Thursday, October 10, 2013

A hopeful headline--and a spur to action

"Alzheimer’s treatment breakthrough: British scientists pave way for simple pill to cure disease"--that's the headline in The Independent (UK). 

Then, the fine print, as it were: "Although the prospect of a pill for Alzheimer's remains a long way off, the landmark British study provides a major new pathway for future drug treatments."  

And that should be our spur to action.

UPDATE: Jeremy Shane, a long-time medical observer living in Washington DC, adds these sage comments:

"First, it is critical for government funds to support ideas that seem out of the mainstream where mainstream ideas continue to disappoint.

"Second, figuring out a drug that "works" is only half the battle -- we need funds to figure out how to deliver drugs only to those places where they will be useful and not to places where they cause side-effects.  

"On the first point, Alzheimer's research for decades has focused on two competing causes of neuronal failure -- accumulation of beta-amyloid protein tangles or the malfunction of a neuronal protein called tau.  AD, they agreed, seems to happen when neurons stop "taking out their trash."  

"Then, along come a few out-of-the-mainstream scientists who look at the lack of real progress with either of these approaches, and say, you know, the way AD seems to spread in the brain sure looks like a prion disease, like Mad Cow's disease.  It's fair to say mainstream AD researchers laughed at them.  Certainly advocates of the prion idea got the Rodney Dangerfield treatment when it came to NIH grant applications.  But little by little, the "prion-like" advocates piled up studies until brain imaging studies were able to show that AD spreads from one brain region to the next pathogenically, much like a prion disease (even if the scientists couldn't point to an actual prion protein causing it).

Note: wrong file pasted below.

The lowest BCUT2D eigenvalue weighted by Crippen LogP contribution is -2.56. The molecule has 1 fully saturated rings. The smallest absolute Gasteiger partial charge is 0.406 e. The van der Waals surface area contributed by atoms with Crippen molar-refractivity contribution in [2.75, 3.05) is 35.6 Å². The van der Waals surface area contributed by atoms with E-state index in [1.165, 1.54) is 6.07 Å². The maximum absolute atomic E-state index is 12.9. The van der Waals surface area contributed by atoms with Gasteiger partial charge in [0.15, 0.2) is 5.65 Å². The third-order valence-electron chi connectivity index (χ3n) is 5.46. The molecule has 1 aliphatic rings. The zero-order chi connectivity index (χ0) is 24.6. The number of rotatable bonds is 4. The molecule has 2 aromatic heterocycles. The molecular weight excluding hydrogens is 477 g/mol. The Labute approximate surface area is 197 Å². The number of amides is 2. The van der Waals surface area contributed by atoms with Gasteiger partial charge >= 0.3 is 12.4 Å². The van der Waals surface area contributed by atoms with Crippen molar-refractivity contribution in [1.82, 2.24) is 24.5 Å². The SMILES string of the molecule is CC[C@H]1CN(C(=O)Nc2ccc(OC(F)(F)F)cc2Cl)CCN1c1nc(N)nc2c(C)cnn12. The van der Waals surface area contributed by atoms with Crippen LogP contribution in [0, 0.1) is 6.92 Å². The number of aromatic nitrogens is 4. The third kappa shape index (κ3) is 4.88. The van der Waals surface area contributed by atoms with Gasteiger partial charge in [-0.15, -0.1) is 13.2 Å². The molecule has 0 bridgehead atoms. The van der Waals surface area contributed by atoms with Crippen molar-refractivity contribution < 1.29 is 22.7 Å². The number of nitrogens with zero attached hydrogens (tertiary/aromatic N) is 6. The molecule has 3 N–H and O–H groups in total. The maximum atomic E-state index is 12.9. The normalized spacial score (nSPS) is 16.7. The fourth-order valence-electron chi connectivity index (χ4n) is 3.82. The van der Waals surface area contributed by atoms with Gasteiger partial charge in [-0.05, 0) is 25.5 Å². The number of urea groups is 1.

"So here is this UK article on an AD breakthrough and the two main theories of how AD is caused, theories that have garnered tens of billions of research dollars, aren't even mentioned.  What's more, it suggests to the reader that the prion thesis as a basis for AD research is pretty well established.  

"So, this is a good reminder that even science -- among scientists -- is political, and that consensus can -- must -- change when facts change.  Facts win.  So it is incumbent on funders, especially government funders, to create systems that allow unpopular ideas to get tested especially in areas like AD where time and again, consensus ideas yield paltry results.  (NIH does have a EUREKA grants program that is supposed to fund these out of the mainstream ideas, but its funding is quite small in the larger scheme of things).

"Second, discovering new drugs -- like discovering new explosives in the military -- is a necessary first step.  But they are of little value if you can't reliably deliver them on target without collateral damage.  This work on AD reinforces that challenge -- for researchers and funders.  This compound was delivered orally and was able to the brain.  Great, but it also messed up other parts of the body.  Drug delivery in AD -- finding new ways to deliver drugs directly into the brain and only the brain -- will be as important to a treatment's success as the active ingredient."